CIBC sells negative-yield bonds for 1st time
Bank sells 1.25 billion euros worth of debt guaranteed to lose money in long run
Canadian Imperial Bank of Commerce has become the first Canadian bank to sell bonds with a negative yield, and it had no problem selling the debt even though buyers are guaranteed to lose money if the debt is held to maturity.
The bank raised almost $1.8 billion via a bond sale of six-year debt that yields minus 0.009 per cent. That means anyone who bought the debt paid $100.054 for the right to get $100 back from the bank in 2022.
Despite the seemingly poor return, the bank had no trouble selling the euro-denominated bonds on Monday. The bond sale was two times oversubscribed, which means there were people willing to buy twice as much debt as there was debt available for sale.
The bond sale makes CIBC the first Canadian bank to dip into a current appetite for negative-yielding bonds. But the lender is far from the only one to be selling investments guaranteed to lose money.
According to Bloomberg data, there is almost $12 trillion US worth of negative-yielding debt in the world now, much of which has come from governments and central banks that have cut their interest rates to record lows in order to stimulate the economy.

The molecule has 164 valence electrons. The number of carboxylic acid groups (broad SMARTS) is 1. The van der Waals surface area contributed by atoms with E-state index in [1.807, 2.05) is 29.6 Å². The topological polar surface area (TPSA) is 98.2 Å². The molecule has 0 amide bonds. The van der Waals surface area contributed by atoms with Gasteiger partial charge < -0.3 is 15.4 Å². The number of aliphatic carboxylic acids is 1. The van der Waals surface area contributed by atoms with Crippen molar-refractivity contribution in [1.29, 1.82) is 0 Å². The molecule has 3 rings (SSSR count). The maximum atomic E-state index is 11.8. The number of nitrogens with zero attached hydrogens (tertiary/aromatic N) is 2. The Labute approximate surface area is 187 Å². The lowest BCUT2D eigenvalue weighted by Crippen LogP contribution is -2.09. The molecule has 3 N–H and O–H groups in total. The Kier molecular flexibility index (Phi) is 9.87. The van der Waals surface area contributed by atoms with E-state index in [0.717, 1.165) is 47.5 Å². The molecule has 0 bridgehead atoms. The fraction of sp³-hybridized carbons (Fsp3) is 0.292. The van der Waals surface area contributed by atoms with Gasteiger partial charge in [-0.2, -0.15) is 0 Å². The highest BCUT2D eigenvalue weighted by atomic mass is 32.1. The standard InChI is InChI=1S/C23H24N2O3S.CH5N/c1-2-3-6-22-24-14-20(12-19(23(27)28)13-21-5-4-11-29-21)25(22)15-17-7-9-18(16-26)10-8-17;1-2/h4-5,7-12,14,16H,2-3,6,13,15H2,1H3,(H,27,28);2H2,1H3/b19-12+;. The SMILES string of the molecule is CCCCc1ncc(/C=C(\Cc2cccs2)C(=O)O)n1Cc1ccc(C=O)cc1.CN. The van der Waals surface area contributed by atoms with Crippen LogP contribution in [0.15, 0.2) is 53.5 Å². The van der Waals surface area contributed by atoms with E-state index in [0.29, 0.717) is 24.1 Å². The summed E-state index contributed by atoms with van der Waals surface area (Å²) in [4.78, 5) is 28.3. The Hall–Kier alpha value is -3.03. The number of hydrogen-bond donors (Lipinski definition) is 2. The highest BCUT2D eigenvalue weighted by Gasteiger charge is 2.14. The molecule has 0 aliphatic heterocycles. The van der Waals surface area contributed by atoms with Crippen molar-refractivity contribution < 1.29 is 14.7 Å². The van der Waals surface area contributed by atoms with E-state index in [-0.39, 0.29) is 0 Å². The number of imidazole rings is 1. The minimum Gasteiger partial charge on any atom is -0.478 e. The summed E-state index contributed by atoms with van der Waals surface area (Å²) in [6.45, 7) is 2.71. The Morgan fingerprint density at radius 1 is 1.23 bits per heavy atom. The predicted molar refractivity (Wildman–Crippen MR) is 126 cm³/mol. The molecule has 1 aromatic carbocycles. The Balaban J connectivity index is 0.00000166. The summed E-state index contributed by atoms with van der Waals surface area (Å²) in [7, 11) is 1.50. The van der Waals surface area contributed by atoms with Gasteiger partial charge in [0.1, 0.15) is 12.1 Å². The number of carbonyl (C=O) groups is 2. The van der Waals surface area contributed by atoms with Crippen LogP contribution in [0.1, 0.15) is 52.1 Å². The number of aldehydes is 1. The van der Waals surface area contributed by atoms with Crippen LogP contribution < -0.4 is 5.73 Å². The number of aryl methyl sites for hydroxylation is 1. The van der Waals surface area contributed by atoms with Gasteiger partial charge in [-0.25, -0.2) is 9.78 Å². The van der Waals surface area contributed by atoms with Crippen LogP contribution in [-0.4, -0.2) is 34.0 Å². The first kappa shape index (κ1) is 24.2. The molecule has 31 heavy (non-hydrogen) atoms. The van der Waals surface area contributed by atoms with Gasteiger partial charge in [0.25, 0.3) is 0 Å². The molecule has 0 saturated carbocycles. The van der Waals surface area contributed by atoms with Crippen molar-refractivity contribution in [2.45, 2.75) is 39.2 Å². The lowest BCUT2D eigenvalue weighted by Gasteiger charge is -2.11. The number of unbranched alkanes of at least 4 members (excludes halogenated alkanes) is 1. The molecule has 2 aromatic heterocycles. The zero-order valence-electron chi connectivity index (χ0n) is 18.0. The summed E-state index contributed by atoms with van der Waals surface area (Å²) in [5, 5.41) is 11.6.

"Low yields may be great for governments, but they are lousy for savers and investors," Hilltop Securities managing director Mark Grant said in a note.
Investors have an appetite for such debt because the forecast for other assets is even worse. With stock returns looking dodgy due to fears about the global economy, lending money to a bank can seem appealing even if it's guaranteed to lose a few pennies per dollar over time.
"As expected returns on 'safe' assets have diminished, investors have been forced up the 'risk curve' to obtain satisfactory returns," Scotiabank said in a recent note to clients. "The search for yield will only become more desperate."
The CIBC bonds are doubly appealing, because they are what's known as covered bonds. That means they are backed by Canadian mortgages, so investors in the bonds have the right, theoretically, make a claim against those mortgages in the unlikely event the bank ever defaults on its loans. That gives investors two layers of protection, both in the bank's creditworthiness, and from that of the underlying assets — the mortgages themselves.
The bonds have yet to be rated by an agency, but they are expected to get a pristine AAA rating for safety and creditworthiness, according to Bloomberg.